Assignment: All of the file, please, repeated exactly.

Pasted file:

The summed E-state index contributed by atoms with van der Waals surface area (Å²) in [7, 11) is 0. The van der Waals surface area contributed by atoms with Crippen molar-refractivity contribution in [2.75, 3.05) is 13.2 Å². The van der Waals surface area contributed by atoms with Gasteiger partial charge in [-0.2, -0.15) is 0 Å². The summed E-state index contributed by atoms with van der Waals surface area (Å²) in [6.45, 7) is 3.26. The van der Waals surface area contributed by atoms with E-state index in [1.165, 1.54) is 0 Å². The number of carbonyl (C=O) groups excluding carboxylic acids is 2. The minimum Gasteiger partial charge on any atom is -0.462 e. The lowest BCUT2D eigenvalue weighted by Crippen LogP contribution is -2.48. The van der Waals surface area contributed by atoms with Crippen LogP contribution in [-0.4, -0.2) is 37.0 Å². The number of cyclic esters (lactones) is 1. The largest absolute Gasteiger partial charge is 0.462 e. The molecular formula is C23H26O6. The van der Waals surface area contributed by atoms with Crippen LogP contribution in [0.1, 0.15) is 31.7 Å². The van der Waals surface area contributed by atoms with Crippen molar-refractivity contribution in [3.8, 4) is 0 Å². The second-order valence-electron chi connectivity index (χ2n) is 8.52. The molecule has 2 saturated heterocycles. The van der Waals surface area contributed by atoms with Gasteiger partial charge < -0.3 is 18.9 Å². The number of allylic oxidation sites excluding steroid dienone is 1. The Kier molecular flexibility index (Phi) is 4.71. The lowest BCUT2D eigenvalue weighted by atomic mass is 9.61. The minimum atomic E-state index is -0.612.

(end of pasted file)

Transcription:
The summed E-state index contributed by atoms with van der Waals surface area (Å²) in [7, 11) is 0. The van der Waals surface area contributed by atoms with Crippen molar-refractivity contribution in [2.75, 3.05) is 13.2 Å². The van der Waals surface area contributed by atoms with Gasteiger partial charge in [-0.2, -0.15) is 0 Å². The summed E-state index contributed by atoms with van der Waals surface area (Å²) in [6.45, 7) is 3.26. The van der Waals surface area contributed by atoms with E-state index in [1.165, 1.54) is 0 Å². The number of carbonyl (C=O) groups excluding carboxylic acids is 2. The minimum Gasteiger partial charge on any atom is -0.462 e. The lowest BCUT2D eigenvalue weighted by Crippen LogP contribution is -2.48. The van der Waals surface area contributed by atoms with Crippen LogP contribution in [-0.4, -0.2) is 37.0 Å². The number of cyclic esters (lactones) is 1. The largest absolute Gasteiger partial charge is 0.462 e. The molecular formula is C23H26O6. The van der Waals surface area contributed by atoms with Crippen LogP contribution in [0.1, 0.15) is 31.7 Å². The van der Waals surface area contributed by atoms with Crippen molar-refractivity contribution in [3.8, 4) is 0 Å². The second-order valence-electron chi connectivity index (χ2n) is 8.52. The molecule has 2 saturated heterocycles. The van der Waals surface area contributed by atoms with Gasteiger partial charge < -0.3 is 18.9 Å². The number of allylic oxidation sites excluding steroid dienone is 1. The Kier molecular flexibility index (Phi) is 4.71. The lowest BCUT2D eigenvalue weighted by atomic mass is 9.61. The minimum atomic E-state index is -0.612.